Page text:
This year’s Nobel winners have led distinguished careers, culminating in receiving one of the most prestigious awards of all time. The science can be truly groundbreaking, but it’s not always easy to understand. We asked a few of the former researchers on our staff to share why they thought the winners of this year’s science prizes stood out.
Also see our heatmap infographic showing all countries represented by Nobel winners.
Nobel Prize in Physiology or Medicine: awarded to Dr. Yoshinori Ohsumi
This year’s Nobel Prize in Physiology or Medicine was awarded to Dr. Yoshinori Ohsumi for his pioneering work on the mechanisms underlying the cellular process of autophagy. Autophagy, meaning self-eating, is a process by which our cells package various components and move them to the lysosome for degradation. Autophagy contributes to normal cellular quality control, embryonic development, and cellular differentiation, but the process is disrupted in patients with several diseases, including Parkinson’s. Dr. Ohsumi’s work has led to a better understanding of the pathophysiology underlying these diseases and has opened the door for novel therapeutic treatments.
– Ben Mudrak, PhD in Molecular Genetics and Microbiology, Duke University
Nobel Prize in Physics: awarded to Dr. David J. Thouless and Drs. F. Duncan M. Haldane and J. Michael Kosterlitz
The 2016 Nobel Prize in Physics was awarded to David Thouless, Duncan Haldane, and Michael Kosterlitz for their work on topological phases of matter and their phase transitions. Their work has improved our understanding of phase transitions within two-dimensional systems of electron spins, providing insight into phenomena such as the integer units of conductance observed in the quantum Hall effect. The practical implications of these developments include a better understanding of the properties that can lead to superconductivity.
– Dan Brosnan, MS in Physics, University of North Carolina at Chapel Hill
Nobel Prize in Chemistry: awarded to Drs. Jean-Pierre Sauvage, Sir J. Fraser Stoddart, and Bernard L. Feringa
The 2016 Nobel Prize in Chemistry was awarded to Jean-Pierre Sauvage, Sir J. Fraser Stoddart, and Bernard L. Feringa for their work on molecular machines. Miniaturizing machines down to the atomic scale has been dreamt of for decades, and these researchers have achieved this goal through the realization of the mechanical bond. The synthesis of actual nanoscale machines with motors and moving parts opens up a wide range of possible technologies, including medical and computer applications. While this field is still in its infancy, you will surely see many new technologies as a direct result of this work.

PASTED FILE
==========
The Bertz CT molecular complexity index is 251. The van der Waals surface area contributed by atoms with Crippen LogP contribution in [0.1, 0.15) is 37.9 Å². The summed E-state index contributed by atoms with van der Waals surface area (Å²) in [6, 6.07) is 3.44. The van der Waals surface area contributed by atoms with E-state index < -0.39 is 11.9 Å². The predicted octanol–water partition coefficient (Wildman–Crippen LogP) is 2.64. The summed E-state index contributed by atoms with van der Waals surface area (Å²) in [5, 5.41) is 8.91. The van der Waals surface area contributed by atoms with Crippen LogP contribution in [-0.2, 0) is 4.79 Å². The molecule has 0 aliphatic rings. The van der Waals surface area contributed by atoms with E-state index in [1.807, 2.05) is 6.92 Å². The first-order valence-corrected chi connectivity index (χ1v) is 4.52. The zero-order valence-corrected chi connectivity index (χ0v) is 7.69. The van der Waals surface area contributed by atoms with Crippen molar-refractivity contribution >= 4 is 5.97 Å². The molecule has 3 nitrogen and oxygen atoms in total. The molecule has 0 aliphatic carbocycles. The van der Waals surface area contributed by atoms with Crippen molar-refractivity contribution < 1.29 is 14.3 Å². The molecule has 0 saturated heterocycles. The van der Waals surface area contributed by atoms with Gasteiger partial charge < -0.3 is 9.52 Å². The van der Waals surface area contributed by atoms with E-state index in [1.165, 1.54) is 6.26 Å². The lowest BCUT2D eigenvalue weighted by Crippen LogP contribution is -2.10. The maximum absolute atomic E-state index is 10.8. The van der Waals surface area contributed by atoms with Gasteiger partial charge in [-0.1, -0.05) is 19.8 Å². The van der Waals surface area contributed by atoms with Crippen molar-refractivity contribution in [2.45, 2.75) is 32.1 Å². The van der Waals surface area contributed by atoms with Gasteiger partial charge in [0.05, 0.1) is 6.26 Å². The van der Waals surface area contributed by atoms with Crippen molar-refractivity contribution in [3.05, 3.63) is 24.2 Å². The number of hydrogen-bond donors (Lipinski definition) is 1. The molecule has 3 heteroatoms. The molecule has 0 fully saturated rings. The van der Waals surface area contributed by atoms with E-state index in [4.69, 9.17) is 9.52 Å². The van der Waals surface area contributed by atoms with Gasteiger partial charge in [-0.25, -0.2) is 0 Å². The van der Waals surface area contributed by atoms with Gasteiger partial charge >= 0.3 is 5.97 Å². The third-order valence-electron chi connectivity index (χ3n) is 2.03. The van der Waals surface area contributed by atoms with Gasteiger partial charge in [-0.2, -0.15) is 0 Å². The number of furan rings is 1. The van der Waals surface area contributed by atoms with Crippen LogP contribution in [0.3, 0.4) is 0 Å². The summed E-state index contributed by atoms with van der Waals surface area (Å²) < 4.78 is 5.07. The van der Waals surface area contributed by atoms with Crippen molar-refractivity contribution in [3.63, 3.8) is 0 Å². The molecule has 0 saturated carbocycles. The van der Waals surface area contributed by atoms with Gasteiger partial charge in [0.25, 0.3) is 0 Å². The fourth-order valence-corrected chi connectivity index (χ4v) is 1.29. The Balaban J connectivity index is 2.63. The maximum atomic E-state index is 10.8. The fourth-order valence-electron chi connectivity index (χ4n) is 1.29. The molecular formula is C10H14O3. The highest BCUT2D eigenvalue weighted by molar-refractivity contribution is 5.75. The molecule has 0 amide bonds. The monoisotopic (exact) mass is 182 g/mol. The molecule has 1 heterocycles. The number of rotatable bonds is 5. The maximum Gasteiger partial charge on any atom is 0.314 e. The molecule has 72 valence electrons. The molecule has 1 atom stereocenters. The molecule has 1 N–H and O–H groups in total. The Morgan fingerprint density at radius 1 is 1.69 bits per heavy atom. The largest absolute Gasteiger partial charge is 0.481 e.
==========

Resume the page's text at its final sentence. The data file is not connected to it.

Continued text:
– Matthew Frederick, PhD in Physical Chemistry, Northwestern University
Nobel Prize in Economic Sciences: awarded to Drs. Oliver Hart and Bengt Holmström
This year’s Nobel Prize in Economic Sciences was jointly awarded to Oliver Hart and Bengt Holmström for their many contributions to contract theory. Contracts regulate many important transactions in modern societies, ranging from employment to health insurance and property rights. Thus, contracts take diverse forms in the real world. Holmström provided an explanation for this diversity: almost any piece of information about actions or the state of nature can be used to improve a contract. However, it is often impossible for a contract to provide detailed terms. Hart and his collaborators worked on this idea of incomplete contracts: although contracts cannot specify every action, they can specify which actor has the right to make decisions. Insights from contract theory have been applied to the design of CEO compensation schemes, to understanding the relationships between elected officials and voters, and to the design of better institutions.
– Ana Guzman Corrales, MA in Political Science and International Studies, Duke University
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